The most important thing that came out of our discussion was reaffirming that we are not the “average, ordinary” dental office and we have to help our patients know that through all of the “soft” things we do. So how do you make sure patients understand the value of being a patient at your office?
I am in the process of creating an updated office manual over the next few months. One of the key pieces will be the job descriptions for each of the employees on the team. I have had the opportunity to work on job descriptions may times for my own practices and other companies over the years. In the early years i created them, sitting down and thinking through the things I thought a person in a particular role ought to be responsible for. With the job description in hand I then went about finding a person that fit that mold, or worse trying to make the person already employed int hat job fit into what I had written. it was often like forcing a square peg into a round hole, so you can imagine how well it worked.
I do not think it would be brash to claim that our morning huddle is the most important fifteen minutes of our day. The time we spend together is a valuable tool for focusing our energy and attention and maximizing our efforts. In our office the huddle takes fifteen minutes and no longer. The rule is that if it takes more than fifteen minutes we are either not prepared or off topic. The purpose of the huddle is to grant any team member who needs it an opportunity to clear their mind for the day. Every one of us has days when something personal is on our minds and can prevent us from being fully present at work. A good deal of the time if we can simply claim what is distracting us, the distraction seems to be less potent. On other days we need the rest of the team to pitch in for us.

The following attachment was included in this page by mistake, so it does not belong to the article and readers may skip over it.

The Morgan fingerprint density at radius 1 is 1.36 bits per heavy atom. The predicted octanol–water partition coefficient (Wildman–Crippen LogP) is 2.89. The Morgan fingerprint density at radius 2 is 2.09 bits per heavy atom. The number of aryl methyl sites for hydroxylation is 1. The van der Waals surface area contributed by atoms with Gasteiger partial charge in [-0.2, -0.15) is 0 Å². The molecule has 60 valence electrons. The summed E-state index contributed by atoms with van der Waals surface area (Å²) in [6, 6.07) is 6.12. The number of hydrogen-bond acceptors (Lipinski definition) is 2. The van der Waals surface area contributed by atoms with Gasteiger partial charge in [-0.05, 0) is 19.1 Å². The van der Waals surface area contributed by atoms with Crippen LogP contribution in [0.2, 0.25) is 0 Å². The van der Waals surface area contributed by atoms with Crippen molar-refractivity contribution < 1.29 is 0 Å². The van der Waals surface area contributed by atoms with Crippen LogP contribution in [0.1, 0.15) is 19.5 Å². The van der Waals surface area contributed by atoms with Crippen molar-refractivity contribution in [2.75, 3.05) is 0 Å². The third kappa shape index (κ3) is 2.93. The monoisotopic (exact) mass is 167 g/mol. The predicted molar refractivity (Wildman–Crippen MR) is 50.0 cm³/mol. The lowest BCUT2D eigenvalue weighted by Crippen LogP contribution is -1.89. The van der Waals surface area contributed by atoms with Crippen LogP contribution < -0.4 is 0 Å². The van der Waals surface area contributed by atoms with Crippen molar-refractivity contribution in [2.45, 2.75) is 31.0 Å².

On my way to work this morning I listened to “The Thriving Dentist” show by Gary Takacs on my iPod. It is a MUST listen to for every dentist.
One of the inherent challenges for dentists is balancing being a leader in the office and being a manager as most of the time we wear both hats. This is especially evident when we interact with our team members. They look to us for leadership, the vision for the practice, and to empower them to be the best they can at work. On the other side of the coin we have to manage their schedules, technical skill and compensation. No place is this more evident than during the dreaded “annual” review. Years ago through a mentor of mine I learned about a concept called Growth Conferences.
I learned today that it is Dental Assistant’s Recognition Week here in the United States. Supported by the American Dental Assistant’s Association the idea is to recognize the contribution dental assistant’s make to our profession, the health of patient’s and the experience of the dental team. I have to admit when I first came across this I was skeptical and a bit cynical about thew whole idea. After the idea settles in I began to wonder what I have done recently to recognize the assistants on our team? For that matter what have I done recently to recognize any of our team members for the incredible contribution they make?